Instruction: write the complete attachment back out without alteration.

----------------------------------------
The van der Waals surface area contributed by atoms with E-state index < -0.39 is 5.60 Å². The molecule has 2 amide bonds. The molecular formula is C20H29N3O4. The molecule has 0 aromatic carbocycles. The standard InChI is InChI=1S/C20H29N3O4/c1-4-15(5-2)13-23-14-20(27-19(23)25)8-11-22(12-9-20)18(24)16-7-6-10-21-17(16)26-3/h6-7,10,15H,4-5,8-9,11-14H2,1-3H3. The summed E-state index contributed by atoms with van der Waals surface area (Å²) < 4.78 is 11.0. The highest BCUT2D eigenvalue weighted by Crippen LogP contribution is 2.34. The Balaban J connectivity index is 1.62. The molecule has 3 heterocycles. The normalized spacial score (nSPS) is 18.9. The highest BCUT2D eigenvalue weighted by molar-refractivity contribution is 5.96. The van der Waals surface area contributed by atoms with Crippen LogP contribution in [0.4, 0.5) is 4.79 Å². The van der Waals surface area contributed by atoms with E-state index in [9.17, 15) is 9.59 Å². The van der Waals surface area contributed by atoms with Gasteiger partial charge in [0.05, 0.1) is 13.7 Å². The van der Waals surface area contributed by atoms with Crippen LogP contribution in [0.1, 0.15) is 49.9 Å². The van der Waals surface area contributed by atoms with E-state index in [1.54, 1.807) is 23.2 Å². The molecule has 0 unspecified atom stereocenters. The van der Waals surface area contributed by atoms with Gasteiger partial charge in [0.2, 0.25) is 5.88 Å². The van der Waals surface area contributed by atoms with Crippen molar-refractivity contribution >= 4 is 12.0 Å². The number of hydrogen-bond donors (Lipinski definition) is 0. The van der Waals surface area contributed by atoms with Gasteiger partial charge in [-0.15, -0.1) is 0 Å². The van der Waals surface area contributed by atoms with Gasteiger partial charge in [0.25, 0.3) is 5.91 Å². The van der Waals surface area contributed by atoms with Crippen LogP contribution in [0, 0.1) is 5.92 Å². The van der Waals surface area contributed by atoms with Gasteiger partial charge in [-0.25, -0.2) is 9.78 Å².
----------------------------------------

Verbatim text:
The van der Waals surface area contributed by atoms with E-state index < -0.39 is 5.60 Å². The molecule has 2 amide bonds. The molecular formula is C20H29N3O4. The molecule has 0 aromatic carbocycles. The standard InChI is InChI=1S/C20H29N3O4/c1-4-15(5-2)13-23-14-20(27-19(23)25)8-11-22(12-9-20)18(24)16-7-6-10-21-17(16)26-3/h6-7,10,15H,4-5,8-9,11-14H2,1-3H3. The summed E-state index contributed by atoms with van der Waals surface area (Å²) < 4.78 is 11.0. The highest BCUT2D eigenvalue weighted by Crippen LogP contribution is 2.34. The Balaban J connectivity index is 1.62. The molecule has 3 heterocycles. The normalized spacial score (nSPS) is 18.9. The highest BCUT2D eigenvalue weighted by molar-refractivity contribution is 5.96. The van der Waals surface area contributed by atoms with Crippen LogP contribution in [0.4, 0.5) is 4.79 Å². The van der Waals surface area contributed by atoms with E-state index in [9.17, 15) is 9.59 Å². The van der Waals surface area contributed by atoms with Gasteiger partial charge in [0.05, 0.1) is 13.7 Å². The van der Waals surface area contributed by atoms with Crippen LogP contribution in [0.1, 0.15) is 49.9 Å². The van der Waals surface area contributed by atoms with E-state index in [1.54, 1.807) is 23.2 Å². The molecule has 0 unspecified atom stereocenters. The van der Waals surface area contributed by atoms with Gasteiger partial charge in [0.2, 0.25) is 5.88 Å². The van der Waals surface area contributed by atoms with Crippen molar-refractivity contribution >= 4 is 12.0 Å². The number of hydrogen-bond donors (Lipinski definition) is 0. The van der Waals surface area contributed by atoms with Gasteiger partial charge in [-0.15, -0.1) is 0 Å². The van der Waals surface area contributed by atoms with Gasteiger partial charge in [0.25, 0.3) is 5.91 Å². The van der Waals surface area contributed by atoms with Crippen LogP contribution in [0, 0.1) is 5.92 Å². The van der Waals surface area contributed by atoms with Gasteiger partial charge in [-0.25, -0.2) is 9.78 Å².